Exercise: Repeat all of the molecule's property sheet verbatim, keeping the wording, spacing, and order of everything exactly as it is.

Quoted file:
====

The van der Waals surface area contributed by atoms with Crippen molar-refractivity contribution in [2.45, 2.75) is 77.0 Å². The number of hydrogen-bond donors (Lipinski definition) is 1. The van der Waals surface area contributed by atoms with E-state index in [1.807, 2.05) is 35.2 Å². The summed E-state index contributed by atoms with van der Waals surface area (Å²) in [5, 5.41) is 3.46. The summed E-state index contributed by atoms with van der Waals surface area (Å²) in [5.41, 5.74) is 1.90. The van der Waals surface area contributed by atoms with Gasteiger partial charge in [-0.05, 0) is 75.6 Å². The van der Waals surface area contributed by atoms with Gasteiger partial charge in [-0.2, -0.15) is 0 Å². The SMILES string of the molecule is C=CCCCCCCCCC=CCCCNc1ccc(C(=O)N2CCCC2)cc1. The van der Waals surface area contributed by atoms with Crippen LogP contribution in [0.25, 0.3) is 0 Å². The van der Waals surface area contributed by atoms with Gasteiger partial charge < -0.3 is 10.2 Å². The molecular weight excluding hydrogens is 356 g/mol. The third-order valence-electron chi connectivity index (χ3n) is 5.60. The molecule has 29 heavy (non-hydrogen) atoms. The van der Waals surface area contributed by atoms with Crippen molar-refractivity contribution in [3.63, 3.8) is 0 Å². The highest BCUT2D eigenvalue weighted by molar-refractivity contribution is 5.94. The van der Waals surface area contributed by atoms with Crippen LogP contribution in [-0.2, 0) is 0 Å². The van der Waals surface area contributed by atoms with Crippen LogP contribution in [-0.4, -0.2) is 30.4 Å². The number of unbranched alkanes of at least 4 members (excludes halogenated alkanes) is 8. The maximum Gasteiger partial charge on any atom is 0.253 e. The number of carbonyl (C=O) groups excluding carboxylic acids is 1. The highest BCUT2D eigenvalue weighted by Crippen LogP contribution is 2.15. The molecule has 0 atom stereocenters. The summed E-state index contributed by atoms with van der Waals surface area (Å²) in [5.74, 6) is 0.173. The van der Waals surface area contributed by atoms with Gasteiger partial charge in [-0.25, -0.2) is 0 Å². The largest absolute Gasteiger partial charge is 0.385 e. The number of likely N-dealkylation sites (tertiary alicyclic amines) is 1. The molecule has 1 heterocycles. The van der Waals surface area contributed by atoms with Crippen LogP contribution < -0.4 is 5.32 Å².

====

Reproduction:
The van der Waals surface area contributed by atoms with Crippen molar-refractivity contribution in [2.45, 2.75) is 77.0 Å². The number of hydrogen-bond donors (Lipinski definition) is 1. The van der Waals surface area contributed by atoms with E-state index in [1.807, 2.05) is 35.2 Å². The summed E-state index contributed by atoms with van der Waals surface area (Å²) in [5, 5.41) is 3.46. The summed E-state index contributed by atoms with van der Waals surface area (Å²) in [5.41, 5.74) is 1.90. The van der Waals surface area contributed by atoms with Gasteiger partial charge in [-0.05, 0) is 75.6 Å². The van der Waals surface area contributed by atoms with Gasteiger partial charge in [-0.2, -0.15) is 0 Å². The SMILES string of the molecule is C=CCCCCCCCCC=CCCCNc1ccc(C(=O)N2CCCC2)cc1. The van der Waals surface area contributed by atoms with Crippen LogP contribution in [0.25, 0.3) is 0 Å². The van der Waals surface area contributed by atoms with Gasteiger partial charge < -0.3 is 10.2 Å². The molecular weight excluding hydrogens is 356 g/mol. The third-order valence-electron chi connectivity index (χ3n) is 5.60. The molecule has 29 heavy (non-hydrogen) atoms. The van der Waals surface area contributed by atoms with Crippen molar-refractivity contribution in [3.63, 3.8) is 0 Å². The highest BCUT2D eigenvalue weighted by molar-refractivity contribution is 5.94. The van der Waals surface area contributed by atoms with Crippen LogP contribution in [-0.2, 0) is 0 Å². The van der Waals surface area contributed by atoms with Crippen LogP contribution in [-0.4, -0.2) is 30.4 Å². The number of unbranched alkanes of at least 4 members (excludes halogenated alkanes) is 8. The maximum Gasteiger partial charge on any atom is 0.253 e. The number of carbonyl (C=O) groups excluding carboxylic acids is 1. The highest BCUT2D eigenvalue weighted by Crippen LogP contribution is 2.15. The molecule has 0 atom stereocenters. The summed E-state index contributed by atoms with van der Waals surface area (Å²) in [5.74, 6) is 0.173. The van der Waals surface area contributed by atoms with Gasteiger partial charge in [-0.25, -0.2) is 0 Å². The largest absolute Gasteiger partial charge is 0.385 e. The number of likely N-dealkylation sites (tertiary alicyclic amines) is 1. The molecule has 1 heterocycles. The van der Waals surface area contributed by atoms with Crippen LogP contribution < -0.4 is 5.32 Å².